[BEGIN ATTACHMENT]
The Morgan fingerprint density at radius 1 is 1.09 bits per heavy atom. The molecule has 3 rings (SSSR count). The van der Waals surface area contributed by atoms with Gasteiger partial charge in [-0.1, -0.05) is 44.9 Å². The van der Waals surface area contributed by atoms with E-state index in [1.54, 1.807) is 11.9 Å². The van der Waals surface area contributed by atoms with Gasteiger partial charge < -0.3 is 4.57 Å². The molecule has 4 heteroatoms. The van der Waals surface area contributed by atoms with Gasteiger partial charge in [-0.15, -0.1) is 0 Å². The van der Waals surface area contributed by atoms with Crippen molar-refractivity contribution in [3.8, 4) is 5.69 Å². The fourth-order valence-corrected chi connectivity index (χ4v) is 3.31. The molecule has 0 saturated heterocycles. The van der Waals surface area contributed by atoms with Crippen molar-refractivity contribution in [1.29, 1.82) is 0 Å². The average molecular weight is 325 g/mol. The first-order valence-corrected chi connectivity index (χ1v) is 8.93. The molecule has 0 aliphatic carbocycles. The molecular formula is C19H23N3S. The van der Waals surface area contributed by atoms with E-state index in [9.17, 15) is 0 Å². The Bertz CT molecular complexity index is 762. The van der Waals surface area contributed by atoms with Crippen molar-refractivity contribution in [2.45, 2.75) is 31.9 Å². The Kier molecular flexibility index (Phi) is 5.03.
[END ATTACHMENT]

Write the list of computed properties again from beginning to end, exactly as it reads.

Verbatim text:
The Morgan fingerprint density at radius 1 is 1.09 bits per heavy atom. The molecule has 3 rings (SSSR count). The van der Waals surface area contributed by atoms with Gasteiger partial charge in [-0.1, -0.05) is 44.9 Å². The van der Waals surface area contributed by atoms with E-state index in [1.54, 1.807) is 11.9 Å². The van der Waals surface area contributed by atoms with Gasteiger partial charge < -0.3 is 4.57 Å². The molecule has 4 heteroatoms. The van der Waals surface area contributed by atoms with Gasteiger partial charge in [-0.15, -0.1) is 0 Å². The van der Waals surface area contributed by atoms with Crippen molar-refractivity contribution in [3.8, 4) is 5.69 Å². The fourth-order valence-corrected chi connectivity index (χ4v) is 3.31. The molecule has 0 saturated heterocycles. The van der Waals surface area contributed by atoms with Crippen molar-refractivity contribution in [1.29, 1.82) is 0 Å². The average molecular weight is 325 g/mol. The first-order valence-corrected chi connectivity index (χ1v) is 8.93. The molecule has 0 aliphatic carbocycles. The molecular formula is C19H23N3S. The van der Waals surface area contributed by atoms with E-state index in [9.17, 15) is 0 Å². The Bertz CT molecular complexity index is 762. The van der Waals surface area contributed by atoms with Crippen molar-refractivity contribution in [2.45, 2.75) is 31.9 Å². The Kier molecular flexibility index (Phi) is 5.03.